Tax Prep for Insurance Agents

The vast majority of insurance agents work on commission. Many agents are independent contractors, receiving either a 1099 as an independent contractor or a W-2 as a statutory employee. Even in cases where the agent receives a W-2 from one insurance company, he will frequently receive 1099s from other companies, if he represents more than one line of insurance or one insurance company. Because of the independent nature of the sales profession, there are tax planning measures you can take to maximize your after-tax income this year.


Claim Meal and Entertainment Deductions

Generally, whenever you meet at a restaurant or cafe with a client or prospect for business purposes, you can deduct half the tab from your income. The expense must not be exceedingly lavish or extravagant, and the event or meal must be directly related to business purposes. You must also have engaged in business with the other parties during the event or entertainment period and you had some specific reason to believe in a favorable business outcome. Keep your receipts.

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Self-Employment Tax

If you received 1099 income this year, for which no self-employment tax was withheld, you must pay self-employment tax on at least a portion of your income. That portion is the first $106,800 of combined wages, tips and net earnings, as of late 2010. The self-employment tax consists of 12.4 percent in Social Security contributions and 2.9 percent for Medicare, for a total of 15.3 percent. You file self-employment taxes by filing an IRS Schedule SE (Form 1040).


Travel and Mileage Expenses

You can deduct unreimbursed mileage that you put on your car for business purposes, provided you keep records. As of 2010, you can deduct 51 cents from your income for each mile driven for business purposes, not including miles driven between your residence and primary place of work. You cannot use the mileage deduction, however, if you claimed a Section 179 deduction or accelerated the depreciation on your vehicle.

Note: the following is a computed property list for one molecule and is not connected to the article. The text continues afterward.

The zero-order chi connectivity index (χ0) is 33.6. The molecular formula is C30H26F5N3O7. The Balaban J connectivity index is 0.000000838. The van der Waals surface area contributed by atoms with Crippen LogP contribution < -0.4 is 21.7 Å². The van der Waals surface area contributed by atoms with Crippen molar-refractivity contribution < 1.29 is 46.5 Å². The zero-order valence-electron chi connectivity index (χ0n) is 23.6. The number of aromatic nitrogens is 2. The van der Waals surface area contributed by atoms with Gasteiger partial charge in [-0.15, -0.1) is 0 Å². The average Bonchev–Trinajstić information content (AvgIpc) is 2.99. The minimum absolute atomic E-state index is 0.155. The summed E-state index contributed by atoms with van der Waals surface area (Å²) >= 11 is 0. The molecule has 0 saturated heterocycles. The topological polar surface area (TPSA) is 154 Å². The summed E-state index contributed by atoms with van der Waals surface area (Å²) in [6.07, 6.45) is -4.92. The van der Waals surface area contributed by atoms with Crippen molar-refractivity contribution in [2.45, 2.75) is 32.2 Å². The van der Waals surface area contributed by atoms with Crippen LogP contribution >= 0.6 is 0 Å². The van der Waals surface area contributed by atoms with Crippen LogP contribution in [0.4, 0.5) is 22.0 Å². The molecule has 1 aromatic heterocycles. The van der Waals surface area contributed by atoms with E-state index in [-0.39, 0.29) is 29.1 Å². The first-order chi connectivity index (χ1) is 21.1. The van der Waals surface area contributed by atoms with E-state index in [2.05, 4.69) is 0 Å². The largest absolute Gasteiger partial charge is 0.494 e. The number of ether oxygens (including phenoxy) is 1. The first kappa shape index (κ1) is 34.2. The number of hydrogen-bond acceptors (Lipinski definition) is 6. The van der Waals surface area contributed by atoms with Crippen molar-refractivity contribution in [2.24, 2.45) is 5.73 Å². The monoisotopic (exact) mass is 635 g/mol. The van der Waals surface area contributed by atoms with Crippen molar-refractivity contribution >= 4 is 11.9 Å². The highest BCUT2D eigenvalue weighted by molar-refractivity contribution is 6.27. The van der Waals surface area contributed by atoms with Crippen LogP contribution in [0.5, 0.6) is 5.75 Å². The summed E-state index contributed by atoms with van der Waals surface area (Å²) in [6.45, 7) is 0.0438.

Home Office Deduction

If you have a home office dedicated exclusively for business use, divide the office square footage by the square footage of the entire residence. This is the amount of your rent, utilities and mortgage payments you can claim as a home office deduction. To claim this deduction, fill out IRS Form 8829, Expenses for Business Use of Your Home, and fill out a Schedule C, Profit or Loss from Business, and a Schedule A, Itemized Deductions.


Continuing Education

You can deduct the cost of any continuing education (CE) courses required to maintain your license or appointments to sell as an insurance agent by filling out Schedule A, itemized deductions. You cannot generally deduct the costs of any education required to qualify you for a new career, so you may not be able to deduct the cost of your insurance license preparation test if you came to the industry as a career changer. But you can deduct the costs of required suitability and compliance classes and certifications such as the Certified Life Underwriter and Chartered Financial Consultant.